In a recently published paper scientists warn of encephalitis risk due to chikungunya infection. The mosquito-carried virus has sparked outbreaks in almost all regions of the world, leading to millions infected and hundreds dead.
The chikungunya infection causes serious symptoms which may be treated individually. However, there is no treatment targeting the virus itself, nor is there any preventive treatment available. Some of the symptoms resulting from the chikungunya infection persist as chronic diseases, leaving many debilitated on the long-term. According to the recently published paper, encephalitis is one of the medical conditions sparked during chikungunya outbreak. It is also one of the most dangerous conditions, brain inflammation being potentially deadly.
In 2005, Reunion Island in the Indian Ocean marked the hotspot of the first chikungunya outbreak. Lasting for almost one year, the outbreak took a toll on the health of 300,000 people and left several dead. Spotted for the first time in Africa, the mosquito-carried virus rapidly spread to the Western Hemisphere. From St. Martin Island to the Americas and the states of Georgia, North Carolina and Florida, the chikungunya outbreaks became increasingly more commonplace.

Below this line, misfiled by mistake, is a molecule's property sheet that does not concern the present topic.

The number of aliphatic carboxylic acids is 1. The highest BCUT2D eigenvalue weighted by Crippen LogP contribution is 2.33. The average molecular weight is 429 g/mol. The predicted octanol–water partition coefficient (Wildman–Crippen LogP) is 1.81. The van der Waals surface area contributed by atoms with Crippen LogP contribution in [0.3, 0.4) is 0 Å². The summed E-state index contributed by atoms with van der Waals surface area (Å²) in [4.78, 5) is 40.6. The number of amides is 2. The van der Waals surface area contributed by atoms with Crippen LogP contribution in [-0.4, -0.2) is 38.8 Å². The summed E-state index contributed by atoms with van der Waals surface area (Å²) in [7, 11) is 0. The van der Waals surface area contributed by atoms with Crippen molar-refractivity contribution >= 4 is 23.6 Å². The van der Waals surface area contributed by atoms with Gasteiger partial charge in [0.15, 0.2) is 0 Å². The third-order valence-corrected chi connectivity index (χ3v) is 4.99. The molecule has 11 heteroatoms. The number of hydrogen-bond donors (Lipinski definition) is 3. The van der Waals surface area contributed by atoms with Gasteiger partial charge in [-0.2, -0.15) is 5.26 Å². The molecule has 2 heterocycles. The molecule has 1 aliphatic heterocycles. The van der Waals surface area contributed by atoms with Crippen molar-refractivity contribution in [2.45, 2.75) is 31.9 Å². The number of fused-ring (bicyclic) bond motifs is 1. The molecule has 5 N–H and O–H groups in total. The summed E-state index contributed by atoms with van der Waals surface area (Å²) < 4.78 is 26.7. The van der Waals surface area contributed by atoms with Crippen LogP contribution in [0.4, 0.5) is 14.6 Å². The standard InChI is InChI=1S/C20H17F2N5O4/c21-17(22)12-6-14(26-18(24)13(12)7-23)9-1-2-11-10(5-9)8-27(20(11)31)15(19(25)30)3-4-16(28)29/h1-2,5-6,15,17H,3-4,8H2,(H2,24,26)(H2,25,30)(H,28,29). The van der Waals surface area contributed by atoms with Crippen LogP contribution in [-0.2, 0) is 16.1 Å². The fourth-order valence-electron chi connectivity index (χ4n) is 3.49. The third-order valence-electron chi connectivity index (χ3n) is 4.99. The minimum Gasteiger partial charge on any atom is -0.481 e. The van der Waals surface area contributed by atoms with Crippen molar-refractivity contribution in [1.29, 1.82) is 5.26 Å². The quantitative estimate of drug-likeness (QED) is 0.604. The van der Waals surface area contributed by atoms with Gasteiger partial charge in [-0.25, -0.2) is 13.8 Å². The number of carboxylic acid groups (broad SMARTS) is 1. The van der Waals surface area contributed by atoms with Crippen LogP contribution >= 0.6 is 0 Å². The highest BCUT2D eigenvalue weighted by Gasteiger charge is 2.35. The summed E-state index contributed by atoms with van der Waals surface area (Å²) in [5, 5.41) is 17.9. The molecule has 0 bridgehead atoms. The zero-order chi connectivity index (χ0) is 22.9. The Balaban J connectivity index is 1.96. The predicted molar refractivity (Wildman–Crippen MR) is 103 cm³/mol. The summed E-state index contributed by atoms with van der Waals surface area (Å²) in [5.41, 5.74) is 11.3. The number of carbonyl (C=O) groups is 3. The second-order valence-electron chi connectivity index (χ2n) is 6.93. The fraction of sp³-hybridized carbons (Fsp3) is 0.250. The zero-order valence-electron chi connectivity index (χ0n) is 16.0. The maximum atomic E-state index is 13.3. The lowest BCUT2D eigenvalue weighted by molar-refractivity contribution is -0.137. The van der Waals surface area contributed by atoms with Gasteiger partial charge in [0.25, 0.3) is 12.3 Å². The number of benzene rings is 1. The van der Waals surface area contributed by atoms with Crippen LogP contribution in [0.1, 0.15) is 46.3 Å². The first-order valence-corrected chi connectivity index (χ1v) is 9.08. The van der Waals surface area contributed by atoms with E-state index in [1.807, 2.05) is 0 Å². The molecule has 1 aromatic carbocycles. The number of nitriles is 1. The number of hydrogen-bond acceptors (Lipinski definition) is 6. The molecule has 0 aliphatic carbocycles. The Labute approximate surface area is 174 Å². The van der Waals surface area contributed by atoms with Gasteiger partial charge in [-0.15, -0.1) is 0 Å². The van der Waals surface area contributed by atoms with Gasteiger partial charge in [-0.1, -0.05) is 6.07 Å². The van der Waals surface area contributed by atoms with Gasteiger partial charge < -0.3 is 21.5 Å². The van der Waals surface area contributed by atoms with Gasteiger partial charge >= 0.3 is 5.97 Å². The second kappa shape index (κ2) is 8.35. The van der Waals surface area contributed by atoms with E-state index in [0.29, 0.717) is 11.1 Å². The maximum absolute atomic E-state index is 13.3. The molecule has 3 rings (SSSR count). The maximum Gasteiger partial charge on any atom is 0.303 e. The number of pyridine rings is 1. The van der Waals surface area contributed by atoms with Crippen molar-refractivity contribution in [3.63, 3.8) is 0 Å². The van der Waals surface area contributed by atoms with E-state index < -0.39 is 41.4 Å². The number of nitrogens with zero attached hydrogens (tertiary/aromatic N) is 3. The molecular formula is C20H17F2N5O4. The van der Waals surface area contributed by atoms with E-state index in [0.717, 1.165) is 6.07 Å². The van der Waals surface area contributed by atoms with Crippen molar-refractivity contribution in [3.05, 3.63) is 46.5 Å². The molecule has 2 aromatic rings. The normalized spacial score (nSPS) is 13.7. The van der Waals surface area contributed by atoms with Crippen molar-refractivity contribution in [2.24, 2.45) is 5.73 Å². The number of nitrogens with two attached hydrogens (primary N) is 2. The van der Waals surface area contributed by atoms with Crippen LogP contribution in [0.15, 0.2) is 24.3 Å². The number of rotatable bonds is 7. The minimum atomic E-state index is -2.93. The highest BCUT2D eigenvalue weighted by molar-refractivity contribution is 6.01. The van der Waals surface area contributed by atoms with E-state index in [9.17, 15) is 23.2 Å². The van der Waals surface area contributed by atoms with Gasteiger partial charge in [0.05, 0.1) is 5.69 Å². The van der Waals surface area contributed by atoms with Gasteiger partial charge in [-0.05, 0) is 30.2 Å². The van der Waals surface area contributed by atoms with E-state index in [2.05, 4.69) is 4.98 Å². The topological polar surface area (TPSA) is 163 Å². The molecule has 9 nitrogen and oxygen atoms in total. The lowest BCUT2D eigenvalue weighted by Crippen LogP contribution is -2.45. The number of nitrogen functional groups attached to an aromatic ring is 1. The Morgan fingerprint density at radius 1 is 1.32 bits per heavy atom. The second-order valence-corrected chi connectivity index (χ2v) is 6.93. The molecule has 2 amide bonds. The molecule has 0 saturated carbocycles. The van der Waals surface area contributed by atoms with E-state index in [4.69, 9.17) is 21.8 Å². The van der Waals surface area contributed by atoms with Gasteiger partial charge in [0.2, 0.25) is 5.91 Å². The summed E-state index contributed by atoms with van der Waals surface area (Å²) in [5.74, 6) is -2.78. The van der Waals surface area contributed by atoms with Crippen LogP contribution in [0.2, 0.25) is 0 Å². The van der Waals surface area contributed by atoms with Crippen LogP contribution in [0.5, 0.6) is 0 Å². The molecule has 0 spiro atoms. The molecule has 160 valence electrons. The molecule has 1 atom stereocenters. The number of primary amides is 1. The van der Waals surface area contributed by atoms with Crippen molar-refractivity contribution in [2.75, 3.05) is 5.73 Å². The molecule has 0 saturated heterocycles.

Now, medical researchers looked into neurological conditions sparked by the chikungunya infection and the long-term effects on the patients.
As a result of the in-depth study, the scientists warn of encephalitis risk due to chikungunya infection. Brain inflammation or encephalitis affects a large number of those infected with the chikungunya virus. According to the researchers, elderly people as well as infants are most at risk for being affected by brain inflammation. In addition, the highest mortality rate due to the neurological problem is also in these two high risk categories.
The research paper featuring in the Neurology journal shows that in the U.S. states where a chikungunya outbreak was registered, the number of those suffering neurological problems exceeded the numbers resulted from the West Nile virus outbreak.
Taking all outbreaks into account, the researchers calculated that the rate of infants infected with the chikungunya virus and who develop encephalitis is 187 per 100,000. As for the elderly, defined as adults above the age of 65, the rate of those who develop encephalitis is 37 per 100,000.
In addition to brain inflammation, the chikungunya infection also translates into rashes, headaches, fever, as well as swollen joints, severe joint pain and muscle pain. The latter may become chronic conditions.
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